Saturday, August 9, 2014

Judiasm against Zionism

Reading the commentary on Finkelstein's calling the BDS movement a cult, I came across an astounding comment by Hadassah Borreman of Judiasm against Zionism.

Validating what I said about Orthodox Rabbis being opposed to Zionism, Borreman's website has a gallery of Orthodox Rabbis with their own words.  Borreman echoes that with on his websites:

His own words as a strict observing Jew are quite blunt also.

A Jewish domination (a fortiori a Zionist domination which is the highest physical achievement of the Zionist heresy) is prohibited everywhere, especially in the Holy Land. The Zionist entity was founded against the Torah; this Zionist entity isn’t a Jewish State. The question of Palestine can’t be solved only politically, she responds to spiritual laws.
The first Zionist settlers have captured Palestine, an Arabic land that was inhabited by the Palestinians that also the Zionists of today continue to disregard and ignore. This is injustice! Much worse, the Zionists are acting in our name, in the name of the Jews, since the beginning. The two-States solution is nonsense; it doesn’t solve any problem, because the root of the problem is the application of the Zionist ideology. We must uproot this root, not just cut the dead leaves of the weeds.
Zionists must give back everything they have stolen, they must leave Palestine and they have to be tried as war criminals.
The Palestinians have the right, and above all, they have the duty to defend themselves, the duty to protect their property and identity according to the rules they decide. Everything is permitted to end this Evil.
The Palestinians deserve our support, BDS and other actions will help to the disappearance of their misery that’s also ours. Yes to a Palestinian Islamic rule with only the Palestinian flag!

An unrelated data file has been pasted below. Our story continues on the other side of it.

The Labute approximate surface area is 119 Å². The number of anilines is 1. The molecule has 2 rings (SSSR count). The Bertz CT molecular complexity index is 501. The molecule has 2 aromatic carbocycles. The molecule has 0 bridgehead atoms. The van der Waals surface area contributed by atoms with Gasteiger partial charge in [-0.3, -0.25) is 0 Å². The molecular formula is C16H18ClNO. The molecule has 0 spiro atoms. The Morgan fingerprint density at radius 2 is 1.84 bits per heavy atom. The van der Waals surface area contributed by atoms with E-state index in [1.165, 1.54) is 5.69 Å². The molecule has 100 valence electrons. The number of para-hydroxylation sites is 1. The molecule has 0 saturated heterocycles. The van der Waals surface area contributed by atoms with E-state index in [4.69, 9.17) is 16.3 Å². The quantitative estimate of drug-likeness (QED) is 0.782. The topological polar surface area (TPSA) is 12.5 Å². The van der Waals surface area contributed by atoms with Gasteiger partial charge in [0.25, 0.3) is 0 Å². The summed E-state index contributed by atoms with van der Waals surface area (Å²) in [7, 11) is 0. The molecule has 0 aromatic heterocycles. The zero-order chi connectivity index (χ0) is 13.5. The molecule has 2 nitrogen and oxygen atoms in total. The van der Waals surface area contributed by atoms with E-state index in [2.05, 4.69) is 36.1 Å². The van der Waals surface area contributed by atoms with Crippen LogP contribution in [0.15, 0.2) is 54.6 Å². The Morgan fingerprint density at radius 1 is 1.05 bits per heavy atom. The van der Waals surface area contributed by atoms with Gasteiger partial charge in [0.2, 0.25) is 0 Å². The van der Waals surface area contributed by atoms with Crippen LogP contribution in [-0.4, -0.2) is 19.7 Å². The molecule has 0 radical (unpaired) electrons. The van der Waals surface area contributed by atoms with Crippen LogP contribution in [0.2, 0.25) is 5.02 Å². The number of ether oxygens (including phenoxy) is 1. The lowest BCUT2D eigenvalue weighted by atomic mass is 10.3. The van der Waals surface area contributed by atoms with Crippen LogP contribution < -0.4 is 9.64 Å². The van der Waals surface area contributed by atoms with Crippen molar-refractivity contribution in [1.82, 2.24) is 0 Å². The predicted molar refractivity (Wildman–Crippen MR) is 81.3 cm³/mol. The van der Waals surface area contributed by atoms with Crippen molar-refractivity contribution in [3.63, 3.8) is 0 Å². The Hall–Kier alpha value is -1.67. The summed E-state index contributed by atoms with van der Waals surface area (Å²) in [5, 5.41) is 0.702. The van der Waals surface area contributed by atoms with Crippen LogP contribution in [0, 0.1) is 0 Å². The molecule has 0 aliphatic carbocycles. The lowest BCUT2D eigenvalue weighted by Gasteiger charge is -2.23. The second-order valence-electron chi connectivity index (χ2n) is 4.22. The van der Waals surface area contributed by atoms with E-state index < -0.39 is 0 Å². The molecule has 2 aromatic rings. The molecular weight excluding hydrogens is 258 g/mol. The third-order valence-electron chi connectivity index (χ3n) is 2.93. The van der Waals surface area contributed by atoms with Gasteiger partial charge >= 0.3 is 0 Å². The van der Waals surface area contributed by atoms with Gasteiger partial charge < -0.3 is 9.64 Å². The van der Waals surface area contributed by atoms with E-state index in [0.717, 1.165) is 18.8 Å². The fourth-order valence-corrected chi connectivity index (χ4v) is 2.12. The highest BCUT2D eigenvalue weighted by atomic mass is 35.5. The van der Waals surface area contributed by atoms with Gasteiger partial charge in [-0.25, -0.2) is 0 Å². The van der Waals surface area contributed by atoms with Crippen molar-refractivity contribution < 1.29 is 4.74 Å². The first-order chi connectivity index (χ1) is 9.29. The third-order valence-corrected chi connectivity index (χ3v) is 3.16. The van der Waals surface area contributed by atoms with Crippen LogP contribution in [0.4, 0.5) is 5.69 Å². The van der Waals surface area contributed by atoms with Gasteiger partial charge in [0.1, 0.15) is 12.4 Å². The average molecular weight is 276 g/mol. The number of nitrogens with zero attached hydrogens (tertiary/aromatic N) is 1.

Finkelstein's Critique of "BDS Movement"

Finkelstein credits his political analysis to Gandhi.

But it seems to me a very shallow political/psychological analysis to me.

The first step in reaching people is honesty and openness.  So when someone asks what you think, the worst thing to do is to deflect the question.

I think the right thing would be for Palestinians to have their stolen country returned.  The whole thing, going back to before any zionist violence and aggression occurred.  That's obvious and the minimum degree of fairness because it's not even counting the death, pain, and suffering that has occurred as a result of zionist and Israeli violence and aggression.

Most people can understand and sympathize with people getting their land back.  It's the knowledge that it happened that's been delayed by cold war fears and hasbara distortions, including the basic distortion that somehow it was and is illegal and immoral for Palestinians to resist the original and continuing dispossession.

Now that those distortions are being debunked, and often by people like Finkelstein and Chomsky, it becomes apparent what happened and is still happening, and the fundamentally cruel and murderous character of the whole Zionist project.